"Eliot's Four Quartets comes to mind, but I think Circadian bears a closer kinship with Rilke’s Duino Elegies via its gorgeous, anguished calls toward the space beyond language, or before it.”—Rain Taxi Review of Books

“[Circadian] urges readers into the responsibility of attention while also warning us that once we open our eyes, we are no longer able to choose the depth in which we will be engaged; the light simply fills them, and we are forced to abandon in any measure of how much pain we might witness.”—American Book Review

Product Details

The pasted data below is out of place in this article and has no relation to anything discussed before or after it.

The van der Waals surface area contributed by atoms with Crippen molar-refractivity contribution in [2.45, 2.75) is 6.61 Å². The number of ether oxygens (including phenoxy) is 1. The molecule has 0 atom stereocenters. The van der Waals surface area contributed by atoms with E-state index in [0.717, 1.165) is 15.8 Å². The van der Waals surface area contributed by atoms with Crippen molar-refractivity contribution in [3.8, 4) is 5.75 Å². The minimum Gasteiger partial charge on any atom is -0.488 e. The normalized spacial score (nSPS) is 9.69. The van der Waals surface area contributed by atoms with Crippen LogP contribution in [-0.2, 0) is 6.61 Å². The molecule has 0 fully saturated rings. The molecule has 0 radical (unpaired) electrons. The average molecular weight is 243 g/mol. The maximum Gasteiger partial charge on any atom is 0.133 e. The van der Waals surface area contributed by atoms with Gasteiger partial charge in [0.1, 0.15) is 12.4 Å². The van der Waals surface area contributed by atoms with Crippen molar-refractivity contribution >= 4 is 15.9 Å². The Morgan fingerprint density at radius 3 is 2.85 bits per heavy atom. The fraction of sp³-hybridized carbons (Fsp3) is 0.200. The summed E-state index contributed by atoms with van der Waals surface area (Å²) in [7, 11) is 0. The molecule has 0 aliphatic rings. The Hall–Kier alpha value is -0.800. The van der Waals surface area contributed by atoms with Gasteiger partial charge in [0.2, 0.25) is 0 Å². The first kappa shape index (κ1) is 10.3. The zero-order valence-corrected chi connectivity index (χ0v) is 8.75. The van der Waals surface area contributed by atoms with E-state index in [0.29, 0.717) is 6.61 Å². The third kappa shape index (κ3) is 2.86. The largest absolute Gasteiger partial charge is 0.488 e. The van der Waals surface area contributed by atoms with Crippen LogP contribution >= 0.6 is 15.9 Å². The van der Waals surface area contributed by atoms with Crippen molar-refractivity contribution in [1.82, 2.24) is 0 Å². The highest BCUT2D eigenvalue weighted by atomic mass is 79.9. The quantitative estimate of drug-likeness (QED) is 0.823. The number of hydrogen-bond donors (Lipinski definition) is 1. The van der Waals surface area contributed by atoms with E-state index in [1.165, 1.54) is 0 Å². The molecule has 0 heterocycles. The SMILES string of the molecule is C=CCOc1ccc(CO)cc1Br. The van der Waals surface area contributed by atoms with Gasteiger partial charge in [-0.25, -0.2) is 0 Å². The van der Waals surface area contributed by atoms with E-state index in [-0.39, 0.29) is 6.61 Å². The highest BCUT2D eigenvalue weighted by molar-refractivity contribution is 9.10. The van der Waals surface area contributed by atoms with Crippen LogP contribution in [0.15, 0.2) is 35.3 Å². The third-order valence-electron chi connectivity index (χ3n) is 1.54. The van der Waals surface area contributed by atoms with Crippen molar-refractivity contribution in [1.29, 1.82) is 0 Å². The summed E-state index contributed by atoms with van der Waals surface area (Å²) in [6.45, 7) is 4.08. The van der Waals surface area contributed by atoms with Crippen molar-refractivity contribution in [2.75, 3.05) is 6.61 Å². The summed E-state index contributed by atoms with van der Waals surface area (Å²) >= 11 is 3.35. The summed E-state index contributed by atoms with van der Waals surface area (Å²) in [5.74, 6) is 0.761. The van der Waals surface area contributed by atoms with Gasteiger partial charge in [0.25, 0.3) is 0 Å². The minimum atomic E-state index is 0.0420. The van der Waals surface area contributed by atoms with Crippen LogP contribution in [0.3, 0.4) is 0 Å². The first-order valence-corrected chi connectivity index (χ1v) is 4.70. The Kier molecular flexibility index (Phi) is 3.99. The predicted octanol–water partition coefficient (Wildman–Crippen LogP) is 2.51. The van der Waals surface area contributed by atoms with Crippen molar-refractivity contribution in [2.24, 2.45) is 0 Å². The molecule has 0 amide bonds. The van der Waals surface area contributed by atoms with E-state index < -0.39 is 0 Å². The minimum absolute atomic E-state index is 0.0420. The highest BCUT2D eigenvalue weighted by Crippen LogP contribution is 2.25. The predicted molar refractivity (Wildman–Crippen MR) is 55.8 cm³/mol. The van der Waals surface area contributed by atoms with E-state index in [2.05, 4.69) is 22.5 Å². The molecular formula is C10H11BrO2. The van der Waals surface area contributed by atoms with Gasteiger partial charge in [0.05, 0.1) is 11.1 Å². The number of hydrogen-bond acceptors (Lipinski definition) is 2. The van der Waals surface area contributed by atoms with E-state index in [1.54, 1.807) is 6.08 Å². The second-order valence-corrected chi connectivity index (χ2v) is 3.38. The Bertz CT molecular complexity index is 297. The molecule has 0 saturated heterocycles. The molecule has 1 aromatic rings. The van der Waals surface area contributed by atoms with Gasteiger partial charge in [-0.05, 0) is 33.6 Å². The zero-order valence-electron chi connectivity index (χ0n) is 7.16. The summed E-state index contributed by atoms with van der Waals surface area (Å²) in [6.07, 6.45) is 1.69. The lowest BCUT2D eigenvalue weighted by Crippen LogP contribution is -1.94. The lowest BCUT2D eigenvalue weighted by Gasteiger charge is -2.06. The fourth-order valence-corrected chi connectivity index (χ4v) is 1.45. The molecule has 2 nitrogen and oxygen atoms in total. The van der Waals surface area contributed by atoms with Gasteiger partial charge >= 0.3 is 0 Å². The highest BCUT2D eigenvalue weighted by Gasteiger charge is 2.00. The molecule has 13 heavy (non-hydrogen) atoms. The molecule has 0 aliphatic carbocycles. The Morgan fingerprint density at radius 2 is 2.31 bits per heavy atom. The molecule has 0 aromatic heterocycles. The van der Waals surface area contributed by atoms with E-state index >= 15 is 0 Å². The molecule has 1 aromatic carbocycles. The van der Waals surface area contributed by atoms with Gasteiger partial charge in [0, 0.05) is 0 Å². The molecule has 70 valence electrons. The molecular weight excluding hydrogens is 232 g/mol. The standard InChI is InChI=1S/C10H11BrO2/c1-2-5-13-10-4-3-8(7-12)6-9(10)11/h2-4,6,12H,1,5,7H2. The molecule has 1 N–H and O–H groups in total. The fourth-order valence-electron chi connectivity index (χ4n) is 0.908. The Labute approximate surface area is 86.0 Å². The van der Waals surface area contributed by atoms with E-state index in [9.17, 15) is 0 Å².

ISBN-13:
9781440619250
Publisher:
Penguin Publishing Group
Publication date:
07/31/2007
Series:
Penguin Poets
Sold by:
Penguin Group
Format:
NOOK Book
Pages:
80
File size:
300 KB
Age Range:
18 Years

What People are saying about this

Honor Moore
As if her very breathing were integral to landscape, Joanna Klink surrenders utterance and feeling in a place where snow sifts for hours toward the earthline, where the mineral winter makes a dull / math of cold inside the bones. Read these radiant poems as notes from a wilderness where human destiny pulses in time with vast circadians at the edge of consciousness, where silence has the eloquence of stars behind the snow / burning in ancient immanence over the field. Here is the real world, the poet insists: the holding in / of all these breaking things.
Linda Gregg
Joanna Klink has the audacity to write about the happiness of the ordinary in the language of the ecstatic. Her intensity makes the world visible.
Dean Young